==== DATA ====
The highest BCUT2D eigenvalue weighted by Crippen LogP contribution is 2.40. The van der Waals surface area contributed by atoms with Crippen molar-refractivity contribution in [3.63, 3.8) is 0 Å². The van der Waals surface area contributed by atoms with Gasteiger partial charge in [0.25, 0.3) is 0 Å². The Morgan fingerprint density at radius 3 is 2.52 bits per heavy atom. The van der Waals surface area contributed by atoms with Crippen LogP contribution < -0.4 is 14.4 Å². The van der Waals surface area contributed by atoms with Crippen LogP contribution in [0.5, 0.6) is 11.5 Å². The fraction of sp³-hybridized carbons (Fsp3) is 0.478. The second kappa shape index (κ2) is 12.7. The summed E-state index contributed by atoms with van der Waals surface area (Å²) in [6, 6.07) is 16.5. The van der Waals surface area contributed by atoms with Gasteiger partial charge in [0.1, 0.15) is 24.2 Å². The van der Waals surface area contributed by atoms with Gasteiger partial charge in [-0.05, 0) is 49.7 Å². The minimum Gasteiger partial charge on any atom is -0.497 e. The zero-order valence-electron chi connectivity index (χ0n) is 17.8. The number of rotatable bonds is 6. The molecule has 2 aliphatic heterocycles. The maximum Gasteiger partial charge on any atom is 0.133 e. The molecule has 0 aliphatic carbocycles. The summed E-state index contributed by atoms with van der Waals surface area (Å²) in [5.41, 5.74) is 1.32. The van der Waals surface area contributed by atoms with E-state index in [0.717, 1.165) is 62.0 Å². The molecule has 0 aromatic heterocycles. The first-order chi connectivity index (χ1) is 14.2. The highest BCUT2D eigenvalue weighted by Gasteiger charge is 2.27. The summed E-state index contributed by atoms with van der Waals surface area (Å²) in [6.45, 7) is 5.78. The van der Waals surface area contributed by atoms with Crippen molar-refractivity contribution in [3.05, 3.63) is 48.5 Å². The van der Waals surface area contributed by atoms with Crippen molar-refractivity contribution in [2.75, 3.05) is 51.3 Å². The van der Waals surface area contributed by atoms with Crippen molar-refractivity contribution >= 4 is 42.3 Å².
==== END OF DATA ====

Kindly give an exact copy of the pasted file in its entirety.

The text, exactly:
The highest BCUT2D eigenvalue weighted by Crippen LogP contribution is 2.40. The van der Waals surface area contributed by atoms with Crippen molar-refractivity contribution in [3.63, 3.8) is 0 Å². The van der Waals surface area contributed by atoms with Gasteiger partial charge in [0.25, 0.3) is 0 Å². The Morgan fingerprint density at radius 3 is 2.52 bits per heavy atom. The van der Waals surface area contributed by atoms with Crippen LogP contribution < -0.4 is 14.4 Å². The van der Waals surface area contributed by atoms with Crippen LogP contribution in [0.5, 0.6) is 11.5 Å². The fraction of sp³-hybridized carbons (Fsp3) is 0.478. The second kappa shape index (κ2) is 12.7. The summed E-state index contributed by atoms with van der Waals surface area (Å²) in [6, 6.07) is 16.5. The van der Waals surface area contributed by atoms with Gasteiger partial charge in [0.1, 0.15) is 24.2 Å². The van der Waals surface area contributed by atoms with Gasteiger partial charge in [-0.05, 0) is 49.7 Å². The minimum Gasteiger partial charge on any atom is -0.497 e. The zero-order valence-electron chi connectivity index (χ0n) is 17.8. The number of rotatable bonds is 6. The molecule has 2 aliphatic heterocycles. The maximum Gasteiger partial charge on any atom is 0.133 e. The molecule has 0 aliphatic carbocycles. The summed E-state index contributed by atoms with van der Waals surface area (Å²) in [5.41, 5.74) is 1.32. The van der Waals surface area contributed by atoms with E-state index in [0.717, 1.165) is 62.0 Å². The molecule has 0 aromatic heterocycles. The first-order chi connectivity index (χ1) is 14.2. The highest BCUT2D eigenvalue weighted by Gasteiger charge is 2.27. The summed E-state index contributed by atoms with van der Waals surface area (Å²) in [6.45, 7) is 5.78. The van der Waals surface area contributed by atoms with Crippen molar-refractivity contribution in [3.05, 3.63) is 48.5 Å². The van der Waals surface area contributed by atoms with Crippen molar-refractivity contribution in [2.75, 3.05) is 51.3 Å². The van der Waals surface area contributed by atoms with Crippen molar-refractivity contribution >= 4 is 42.3 Å².